Oh, and BTW: The thread title is different than the equality in your post. (Title should have 5^{x1}, not 5^x.)




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Re: If x and y are positive integers and 5^x  5^y = 2^(y1)*5^x
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19 Feb 2014, 22:25
MrWallSt wrote: If x and y are positive integers and 5^x  5^y = 2^(y1)*5^(x1), what is the value of xy?
A. 48 B. 36 C. 24 D. 18 E. 12 A little bit of observation can help you solve this question within a minute. x and y are positive integers which means we will have clean numbers. On the right hand side, you have a 2 as a factor while it is not there on the left hand side. Can a 2 be generated on the left hand side by the subtraction? Here I am thinking that if we take 5^y common on the left hand side, I might be able to get a 2. \(5^y (5^{xy}  1) = 2^{y1}*5^{x1}\) Now I want only 2s and 5s on the left hand side. If xy is 1, then \((5^{xy}  1)\) becomes 4 which is 2^2. If instead x  y is 2 or more, I will get factors such as 3, 13 too. So let me try putting x  y = 1 to get \(5^y (2^2) = 2^{y1}*5^{x1}\) This gives me y  1 = 2 y = 3 x = 4 Check to see that the equations is satisfied with these values. Hence xy = 12 Answer (E) Note that it is obvious that y is less than x and that is the reason we took \(5^y\) common. The reason it is obvious is that the right hand side is positive. So the left hand side must be positive too. This means \(5^x > 5^y\) which means x > y.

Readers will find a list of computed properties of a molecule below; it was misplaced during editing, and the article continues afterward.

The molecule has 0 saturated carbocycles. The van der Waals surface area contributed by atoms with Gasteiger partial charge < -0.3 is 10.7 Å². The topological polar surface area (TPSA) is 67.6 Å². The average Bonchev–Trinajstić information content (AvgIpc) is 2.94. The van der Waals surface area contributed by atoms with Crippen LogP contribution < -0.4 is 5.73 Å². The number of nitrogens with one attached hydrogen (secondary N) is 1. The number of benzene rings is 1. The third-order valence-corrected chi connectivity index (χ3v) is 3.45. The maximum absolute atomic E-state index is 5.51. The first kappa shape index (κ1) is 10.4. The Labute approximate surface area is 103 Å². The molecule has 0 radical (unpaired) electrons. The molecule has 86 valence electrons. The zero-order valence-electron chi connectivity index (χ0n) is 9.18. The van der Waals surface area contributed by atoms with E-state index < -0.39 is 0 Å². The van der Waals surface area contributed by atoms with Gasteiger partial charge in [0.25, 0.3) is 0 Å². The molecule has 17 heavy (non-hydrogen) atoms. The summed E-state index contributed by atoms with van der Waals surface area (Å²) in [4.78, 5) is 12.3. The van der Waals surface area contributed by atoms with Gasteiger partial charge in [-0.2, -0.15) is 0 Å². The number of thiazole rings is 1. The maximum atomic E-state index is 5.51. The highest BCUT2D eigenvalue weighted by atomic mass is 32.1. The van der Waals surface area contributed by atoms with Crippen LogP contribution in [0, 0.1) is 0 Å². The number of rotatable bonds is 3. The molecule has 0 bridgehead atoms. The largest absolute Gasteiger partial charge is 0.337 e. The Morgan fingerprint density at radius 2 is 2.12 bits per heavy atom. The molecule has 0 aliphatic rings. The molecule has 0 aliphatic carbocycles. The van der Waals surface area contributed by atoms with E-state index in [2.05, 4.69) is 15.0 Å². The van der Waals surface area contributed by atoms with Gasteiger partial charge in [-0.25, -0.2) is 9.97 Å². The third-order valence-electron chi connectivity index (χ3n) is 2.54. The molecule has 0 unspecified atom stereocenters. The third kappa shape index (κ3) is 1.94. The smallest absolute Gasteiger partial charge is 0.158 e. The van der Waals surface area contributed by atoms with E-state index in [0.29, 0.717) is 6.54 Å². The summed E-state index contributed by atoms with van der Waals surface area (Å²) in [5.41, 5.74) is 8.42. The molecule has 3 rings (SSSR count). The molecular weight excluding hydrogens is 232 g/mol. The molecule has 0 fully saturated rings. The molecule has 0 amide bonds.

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Re: If x and y are positive integers and 5^x
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24 Sep 2013, 23:04